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This excellent report has been professionally converted for accurate flowing-text e-book format reproduction. The Centennial Campaign of 1876 is a valuable example of warfare between the US and Native Americans. Originally conceived as a punitive campaign, three columns of combined cavalry and infantry units under the overall command of General Phillip Sheridan converged on the Sioux and Cheyenne Indian hunting grounds with the goal of subduing recalcitrant groups. The campaign included two of the largest battles fought during the Plains Indian Wars and consequently the largest casualty rates before its close in September of 1876. Supporting each column was a skeleton of the health service support system that evolved during the Civil War.This study evaluates the health service support provided to the Centennial Campaign units, primarily those engagements leading up to and immediately after the Battle of the Little Big Horn. It also addresses how leadership decisions and philosophies influenced medical planning. The major aspects of health service support are analyzed from the viewpoint of current medical planning doctrine and assessed based on the health service support structure and techniques developed during the Civil War. This analysis provides a focused and holistic view of health service that is absent in the major studies of the Centennial Campaign of 1876.The Centennial Campaign of 1876 differed greatly from the campaigns fought during the Civil War. The Centennial Campaign saw infantry and cavalry forces engaged in battles against indigenous forces instead of a symmetrical and conventional enemy. The campaign itself encompassed operations far from logistic depots and the Army relied on expeditionary techniques to overcome this limitation. Although the expeditionary nature of the campaign differed from the Civil War army, the medical requirements were similar- sick and wounded soldiers still required medical treatment and evacuation. Because these medical requirements existed, the Army Medical Department resourced the 1876 campaigns capabilities to sustain the health and medical readiness just as it had sourced Civil War units. One example of the similarities included the governments hiring of contract surgeons to augment military surgeons in order to remedy the assigned health care provider deficiencies.The studys goal is to examine the health service support provided to the Centennial Campaign units, primarily leading up to and immediately after the Battle of the Little Big Horn. The Battle of Little Big Horn produced the largest number of US Army casualties during the campaign. This study describes the conditions of the frontier posts and medical care provided there, how surgeons dealt with disease and non-battle injuries, how the army conducted casualty evacuation and the influence of leadership decisions and philosophies on medical planning. The major aspects of health service support will be analyzed from the viewpoint of current medical planning doctrine and contrasted against health service support structure and techniques developed during the Civil War.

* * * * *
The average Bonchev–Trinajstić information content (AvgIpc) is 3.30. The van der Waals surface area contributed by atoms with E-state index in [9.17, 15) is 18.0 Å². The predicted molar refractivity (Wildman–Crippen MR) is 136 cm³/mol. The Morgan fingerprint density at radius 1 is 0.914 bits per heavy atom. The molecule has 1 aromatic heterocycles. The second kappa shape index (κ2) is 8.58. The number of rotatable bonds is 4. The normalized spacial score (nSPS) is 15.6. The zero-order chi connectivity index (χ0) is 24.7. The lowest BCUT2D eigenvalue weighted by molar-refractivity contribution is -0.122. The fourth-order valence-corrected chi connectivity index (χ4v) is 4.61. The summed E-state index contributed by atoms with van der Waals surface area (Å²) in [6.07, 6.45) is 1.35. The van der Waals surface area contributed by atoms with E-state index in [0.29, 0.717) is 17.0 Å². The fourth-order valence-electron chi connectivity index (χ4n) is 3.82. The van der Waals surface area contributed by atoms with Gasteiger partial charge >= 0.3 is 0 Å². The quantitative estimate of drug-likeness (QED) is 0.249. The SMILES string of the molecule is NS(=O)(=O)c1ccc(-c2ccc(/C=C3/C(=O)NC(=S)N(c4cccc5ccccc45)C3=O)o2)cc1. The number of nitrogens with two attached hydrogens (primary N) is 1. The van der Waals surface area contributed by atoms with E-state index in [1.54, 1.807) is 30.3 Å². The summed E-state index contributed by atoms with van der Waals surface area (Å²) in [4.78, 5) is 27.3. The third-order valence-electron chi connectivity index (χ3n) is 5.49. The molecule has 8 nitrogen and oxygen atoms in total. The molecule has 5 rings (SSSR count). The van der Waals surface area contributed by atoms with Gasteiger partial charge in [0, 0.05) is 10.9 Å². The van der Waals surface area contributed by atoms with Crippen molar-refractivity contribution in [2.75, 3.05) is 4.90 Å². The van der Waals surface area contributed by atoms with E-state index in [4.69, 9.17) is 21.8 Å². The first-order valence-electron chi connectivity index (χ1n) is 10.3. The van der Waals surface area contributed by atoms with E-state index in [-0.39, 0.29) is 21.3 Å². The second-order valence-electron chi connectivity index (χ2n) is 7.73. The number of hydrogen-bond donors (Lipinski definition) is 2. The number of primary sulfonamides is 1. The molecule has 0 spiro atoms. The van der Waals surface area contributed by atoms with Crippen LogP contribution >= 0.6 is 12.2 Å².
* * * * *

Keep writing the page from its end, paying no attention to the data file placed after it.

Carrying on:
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Subtítulo: SURGEONS AND AMBULANCE CORPS TO 1876 CENTENNIAL